to stay focused, you can leave the store with only the candy wrappers, or hole
punch you’d gone in to buy.
Shortly after denying myself color coordinated totes, I discovered flats. FREE
card board biodegradable produce flats. Your grocer will happily supply them, as
soon as they empty them. I used flats for everything. I had them in the trunk to fill
with unexpected fruit finds. I had them under my bed, one for fabric, scissors,
tags, pens and other jam hat tools, others stored everything needed for individual
knitting projects. In my basement a different flat for every shape and size of
canning jar. Flats are brilliant.
I should warn you, when gathering you have to be mindful, you don’t want to end
up on an episode of Hoarders. I went a little crazy buying old tins. When I was a
kid, the arrival of Grandma Switzer’s spicy lebkuchen, in a well-worn Christmas
tin, always triggered that magical swell of anxiety and wonder that were the
exquisitely torturous couple of weeks before Christmas morning.
Tins charmed me and I succumbed. Cookie tins and canning jars endure. A
Christmas tin filled with a home-baked cookies remains one of my favorite gifts to
both give and receive. And old British tea tins are perfect for storing buttons or
embroidery floss. Wide mouth pints filled with apple butter and short squat jars
filled with tart plum jam, can revisit us year after year just as holiday traditions
Focused gathering will make your heart soar, because it has an inherent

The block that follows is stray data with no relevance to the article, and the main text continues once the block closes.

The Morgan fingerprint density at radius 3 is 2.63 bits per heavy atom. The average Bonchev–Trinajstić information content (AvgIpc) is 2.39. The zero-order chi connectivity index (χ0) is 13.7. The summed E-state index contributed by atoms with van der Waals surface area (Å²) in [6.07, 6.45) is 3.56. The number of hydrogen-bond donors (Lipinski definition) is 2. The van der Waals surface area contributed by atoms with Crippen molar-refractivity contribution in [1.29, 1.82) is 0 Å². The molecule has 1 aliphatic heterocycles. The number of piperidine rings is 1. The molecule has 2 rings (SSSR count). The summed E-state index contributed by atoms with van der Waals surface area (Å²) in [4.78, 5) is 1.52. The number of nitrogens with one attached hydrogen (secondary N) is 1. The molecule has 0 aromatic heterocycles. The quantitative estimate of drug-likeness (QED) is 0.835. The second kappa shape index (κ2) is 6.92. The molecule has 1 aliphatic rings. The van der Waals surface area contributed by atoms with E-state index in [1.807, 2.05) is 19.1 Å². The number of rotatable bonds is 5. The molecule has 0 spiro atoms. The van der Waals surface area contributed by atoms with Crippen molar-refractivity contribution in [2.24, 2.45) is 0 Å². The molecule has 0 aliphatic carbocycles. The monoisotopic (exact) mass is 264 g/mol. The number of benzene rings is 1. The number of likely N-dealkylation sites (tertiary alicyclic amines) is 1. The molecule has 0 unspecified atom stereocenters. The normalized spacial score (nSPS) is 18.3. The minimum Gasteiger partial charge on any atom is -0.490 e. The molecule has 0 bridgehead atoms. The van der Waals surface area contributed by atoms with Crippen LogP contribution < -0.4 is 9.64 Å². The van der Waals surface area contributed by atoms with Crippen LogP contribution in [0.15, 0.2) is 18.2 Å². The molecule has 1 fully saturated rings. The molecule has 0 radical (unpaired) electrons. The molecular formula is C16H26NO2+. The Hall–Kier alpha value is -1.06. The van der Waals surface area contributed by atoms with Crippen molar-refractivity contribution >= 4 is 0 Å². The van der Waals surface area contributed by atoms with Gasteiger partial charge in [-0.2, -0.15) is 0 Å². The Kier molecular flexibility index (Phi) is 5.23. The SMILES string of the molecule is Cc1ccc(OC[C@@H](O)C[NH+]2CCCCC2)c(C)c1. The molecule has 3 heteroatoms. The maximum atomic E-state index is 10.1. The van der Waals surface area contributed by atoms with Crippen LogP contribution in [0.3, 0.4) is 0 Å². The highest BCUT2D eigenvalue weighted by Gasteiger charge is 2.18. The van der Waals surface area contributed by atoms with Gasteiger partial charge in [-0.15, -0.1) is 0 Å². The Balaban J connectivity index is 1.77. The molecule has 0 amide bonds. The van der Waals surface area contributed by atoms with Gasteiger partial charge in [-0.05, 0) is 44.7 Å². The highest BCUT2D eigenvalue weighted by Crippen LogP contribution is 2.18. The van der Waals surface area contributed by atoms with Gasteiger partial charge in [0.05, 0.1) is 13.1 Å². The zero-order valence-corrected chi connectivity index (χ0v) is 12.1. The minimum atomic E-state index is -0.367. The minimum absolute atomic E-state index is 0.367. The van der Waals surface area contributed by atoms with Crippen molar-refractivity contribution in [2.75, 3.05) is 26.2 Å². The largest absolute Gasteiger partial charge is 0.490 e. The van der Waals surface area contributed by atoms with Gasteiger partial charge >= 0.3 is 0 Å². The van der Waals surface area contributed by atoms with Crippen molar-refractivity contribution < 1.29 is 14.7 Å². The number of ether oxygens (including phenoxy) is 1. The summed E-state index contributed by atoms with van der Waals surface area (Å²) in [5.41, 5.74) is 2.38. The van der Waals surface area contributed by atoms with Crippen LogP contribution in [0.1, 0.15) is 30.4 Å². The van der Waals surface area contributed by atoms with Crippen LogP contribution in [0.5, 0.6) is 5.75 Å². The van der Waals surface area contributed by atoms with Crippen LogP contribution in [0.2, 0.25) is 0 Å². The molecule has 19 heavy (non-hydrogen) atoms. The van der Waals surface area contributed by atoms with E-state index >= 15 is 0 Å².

There are these small, tart plums and fruit embossed canning jars that please me
no end. I’ve designed logos, recipes and knitting patterns around them both. If I
find one or two of the jars at a junk shop it’s a good day. Good day, done, easy
as that. But last summer when Amy told me there were plum trees in her
landlord’s yard, well, that was the best day.
I had been secretly glum because I had collected more than thirty of the short,
round jars and it turned out to be a really shitty year for plums. But then Amy
called, she had plums, and her landlord was out of town for weeks. When they
got back the fruit would be useless. The plums were mine. I didn’t care what kind
they were, they were plums!
Amy’s apartment was part of larger house, which was hidden behind a tall, thick
hedge. When I stepped through the gate I gasped. The same tiny, tart plum
variety that inspired the thumbprint cookies, the knitted sugar plum satchel, the
summer romance story and Angie’s commissioned water-color. Amy’s yard was
full of those plums. I could not have been happier. Every jam jar would be filled!
Sweet little jam jars, red ribbon with white polka dots, Good Housekeeping tins or
whatever it is that charms you, will come to you and lift your spirits if you’re
patient. You will be left with not only a sense of a abundance, but one of
generosity and gratitude to boot.
When you surround yourself with things that inspire you, you are far more likely
Your assignment for May, scope out fruit trees, jars and recipes.